11. I’ve realized that one has to be careful with all the attention these cars bring. I had someone stop traffic until I acknowledged his thumbs up (I was pumping go juice), to having another taking a picture while driving at 70mph! However my favorite story, so far, was when I bought the car and went to switch the title they told me I had a year to get it inspected. Thought it was peculiar since NC does not require an inspection for older cars. Put it off for 8 months, when I finally went to get it “inspected” at the DMV he came out and took a picture of the vin and car. That’s when I found out they were just checking to see if it was stolen. While waiting, had a guy come up to talk about it. 5 minutes later a State Trooper pulls up behind me, gets out, and asked “who’s car is this!”? OH CRAP. Now, I’m thinking there goes my purchase price and why oh why did I drop more money into it before this. “Mine sir” He then proceeded to hold his keys up in the air and asked “Wanna trade?” Somehow I was able to keep my composure enough to lean over and look around him at his fully equipped dodge charger, state issued, patrol car and reply “no thanks”. After a few laughs I proceeded to cuss him out for about giving me a heart attack as he didn’t know what I was there for. Well, if you made it this far, I hope you enjoyed it as much as I did (?) and would love to hear y’all’s story’s! john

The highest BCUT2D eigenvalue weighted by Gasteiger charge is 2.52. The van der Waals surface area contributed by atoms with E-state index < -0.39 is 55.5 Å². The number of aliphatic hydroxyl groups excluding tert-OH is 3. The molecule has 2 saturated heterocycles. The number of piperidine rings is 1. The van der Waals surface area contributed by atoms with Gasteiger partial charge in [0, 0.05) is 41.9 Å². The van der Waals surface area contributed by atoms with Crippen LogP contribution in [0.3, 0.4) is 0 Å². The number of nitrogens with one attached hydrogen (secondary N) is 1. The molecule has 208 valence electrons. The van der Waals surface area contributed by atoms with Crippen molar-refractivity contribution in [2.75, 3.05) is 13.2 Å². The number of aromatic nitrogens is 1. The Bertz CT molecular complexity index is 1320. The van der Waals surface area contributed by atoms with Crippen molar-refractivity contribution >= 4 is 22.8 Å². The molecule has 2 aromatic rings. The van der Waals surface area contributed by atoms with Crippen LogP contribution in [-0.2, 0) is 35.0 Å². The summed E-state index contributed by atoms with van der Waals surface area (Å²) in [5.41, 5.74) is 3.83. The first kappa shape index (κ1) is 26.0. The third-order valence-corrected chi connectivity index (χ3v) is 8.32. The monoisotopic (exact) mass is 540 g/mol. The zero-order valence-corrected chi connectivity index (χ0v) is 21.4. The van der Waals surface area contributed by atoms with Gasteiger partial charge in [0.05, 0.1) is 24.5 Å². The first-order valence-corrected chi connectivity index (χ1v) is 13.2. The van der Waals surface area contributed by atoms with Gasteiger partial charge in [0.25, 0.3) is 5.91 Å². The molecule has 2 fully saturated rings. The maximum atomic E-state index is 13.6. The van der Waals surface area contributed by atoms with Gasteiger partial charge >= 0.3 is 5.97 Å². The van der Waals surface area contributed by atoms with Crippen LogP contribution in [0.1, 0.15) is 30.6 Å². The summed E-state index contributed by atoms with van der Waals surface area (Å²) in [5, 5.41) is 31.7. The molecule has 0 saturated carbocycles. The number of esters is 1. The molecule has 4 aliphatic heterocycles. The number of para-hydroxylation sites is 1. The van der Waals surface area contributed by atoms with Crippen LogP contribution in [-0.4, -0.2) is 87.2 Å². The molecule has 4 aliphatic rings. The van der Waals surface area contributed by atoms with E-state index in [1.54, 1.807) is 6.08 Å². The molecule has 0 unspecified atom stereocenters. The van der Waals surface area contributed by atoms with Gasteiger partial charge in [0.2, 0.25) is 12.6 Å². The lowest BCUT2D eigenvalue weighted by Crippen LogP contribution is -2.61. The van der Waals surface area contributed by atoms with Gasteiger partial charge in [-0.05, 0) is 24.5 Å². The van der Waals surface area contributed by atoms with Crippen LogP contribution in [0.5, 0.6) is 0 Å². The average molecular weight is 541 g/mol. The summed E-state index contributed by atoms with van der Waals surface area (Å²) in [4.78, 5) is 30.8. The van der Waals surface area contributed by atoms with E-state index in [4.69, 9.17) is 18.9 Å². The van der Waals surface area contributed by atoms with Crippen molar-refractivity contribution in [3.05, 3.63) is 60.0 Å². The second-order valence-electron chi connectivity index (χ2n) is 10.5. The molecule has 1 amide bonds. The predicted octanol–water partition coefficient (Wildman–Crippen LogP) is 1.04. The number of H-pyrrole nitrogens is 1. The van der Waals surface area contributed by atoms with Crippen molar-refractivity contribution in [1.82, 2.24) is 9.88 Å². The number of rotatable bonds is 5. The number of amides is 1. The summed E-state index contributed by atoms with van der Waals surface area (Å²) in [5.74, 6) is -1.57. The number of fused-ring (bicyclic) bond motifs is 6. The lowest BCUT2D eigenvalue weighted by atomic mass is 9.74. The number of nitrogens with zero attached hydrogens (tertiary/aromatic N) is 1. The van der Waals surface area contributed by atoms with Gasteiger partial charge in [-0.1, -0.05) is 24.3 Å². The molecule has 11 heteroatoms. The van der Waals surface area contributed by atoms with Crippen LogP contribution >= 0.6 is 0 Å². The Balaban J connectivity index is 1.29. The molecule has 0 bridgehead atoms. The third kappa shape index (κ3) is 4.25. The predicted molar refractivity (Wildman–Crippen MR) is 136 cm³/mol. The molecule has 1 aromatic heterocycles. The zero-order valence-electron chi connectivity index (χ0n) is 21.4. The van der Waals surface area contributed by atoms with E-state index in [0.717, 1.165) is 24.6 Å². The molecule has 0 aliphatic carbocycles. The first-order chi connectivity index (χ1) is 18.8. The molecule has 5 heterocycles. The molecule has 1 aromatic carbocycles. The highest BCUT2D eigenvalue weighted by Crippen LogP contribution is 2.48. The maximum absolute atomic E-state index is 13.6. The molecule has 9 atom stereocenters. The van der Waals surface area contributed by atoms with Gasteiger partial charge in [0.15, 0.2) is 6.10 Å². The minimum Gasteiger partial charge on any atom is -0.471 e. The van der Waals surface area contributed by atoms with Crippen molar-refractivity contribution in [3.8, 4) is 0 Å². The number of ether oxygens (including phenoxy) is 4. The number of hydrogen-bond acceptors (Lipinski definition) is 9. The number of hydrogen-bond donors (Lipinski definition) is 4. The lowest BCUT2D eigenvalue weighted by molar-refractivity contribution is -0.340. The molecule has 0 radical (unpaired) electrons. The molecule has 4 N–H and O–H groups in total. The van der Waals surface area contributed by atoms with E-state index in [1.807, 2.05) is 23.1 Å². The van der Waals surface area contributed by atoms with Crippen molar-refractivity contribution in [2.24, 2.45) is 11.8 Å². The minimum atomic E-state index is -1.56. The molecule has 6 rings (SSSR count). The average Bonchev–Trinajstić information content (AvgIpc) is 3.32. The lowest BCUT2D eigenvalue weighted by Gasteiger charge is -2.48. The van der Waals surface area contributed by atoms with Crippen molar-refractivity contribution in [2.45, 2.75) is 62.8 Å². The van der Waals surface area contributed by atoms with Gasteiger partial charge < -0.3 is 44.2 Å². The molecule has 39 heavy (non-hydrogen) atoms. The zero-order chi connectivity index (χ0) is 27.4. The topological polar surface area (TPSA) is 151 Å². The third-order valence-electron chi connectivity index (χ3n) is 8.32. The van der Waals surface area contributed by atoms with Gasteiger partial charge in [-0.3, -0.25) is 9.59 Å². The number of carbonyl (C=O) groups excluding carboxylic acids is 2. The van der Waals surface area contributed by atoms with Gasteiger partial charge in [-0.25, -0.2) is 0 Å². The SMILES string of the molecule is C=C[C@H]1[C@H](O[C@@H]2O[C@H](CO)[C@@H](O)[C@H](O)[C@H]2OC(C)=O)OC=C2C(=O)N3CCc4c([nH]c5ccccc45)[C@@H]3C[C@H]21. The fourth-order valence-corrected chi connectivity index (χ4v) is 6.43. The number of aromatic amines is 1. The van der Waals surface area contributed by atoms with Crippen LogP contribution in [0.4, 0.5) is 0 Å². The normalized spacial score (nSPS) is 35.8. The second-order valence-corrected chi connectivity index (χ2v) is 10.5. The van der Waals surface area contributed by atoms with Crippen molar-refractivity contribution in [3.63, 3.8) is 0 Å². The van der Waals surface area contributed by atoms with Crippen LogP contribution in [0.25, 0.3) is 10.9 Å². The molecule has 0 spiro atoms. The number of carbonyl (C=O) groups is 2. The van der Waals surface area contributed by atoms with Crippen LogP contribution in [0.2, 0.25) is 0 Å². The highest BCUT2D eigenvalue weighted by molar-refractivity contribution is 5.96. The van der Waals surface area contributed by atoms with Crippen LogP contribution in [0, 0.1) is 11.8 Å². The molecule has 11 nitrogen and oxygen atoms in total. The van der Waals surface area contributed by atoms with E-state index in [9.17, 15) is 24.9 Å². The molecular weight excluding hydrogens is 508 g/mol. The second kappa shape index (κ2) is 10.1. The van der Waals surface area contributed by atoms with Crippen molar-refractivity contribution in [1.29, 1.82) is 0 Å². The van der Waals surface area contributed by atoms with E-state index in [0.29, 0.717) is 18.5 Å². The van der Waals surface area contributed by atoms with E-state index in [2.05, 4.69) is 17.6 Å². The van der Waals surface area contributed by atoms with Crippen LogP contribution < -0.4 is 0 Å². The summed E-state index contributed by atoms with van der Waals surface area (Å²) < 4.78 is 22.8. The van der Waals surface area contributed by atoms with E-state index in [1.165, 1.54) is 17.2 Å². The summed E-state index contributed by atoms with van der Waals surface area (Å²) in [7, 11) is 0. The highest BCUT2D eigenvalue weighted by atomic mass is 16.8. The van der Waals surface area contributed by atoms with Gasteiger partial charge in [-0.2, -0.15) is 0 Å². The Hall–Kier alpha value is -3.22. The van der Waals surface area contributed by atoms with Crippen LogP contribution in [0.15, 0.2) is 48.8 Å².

6 points
  12. Hello,I'm still at it.I'm currently working on the outer wheel house filler panels. I have the drivers side fit tight to the quarter and tacked in. Now to do the passenger side then to weld them in. I also made the front and rear flares even larger to better fit the larger wheels.The fronts are done and just have to be edged and I'm working on the rear.The rears also need to be edged.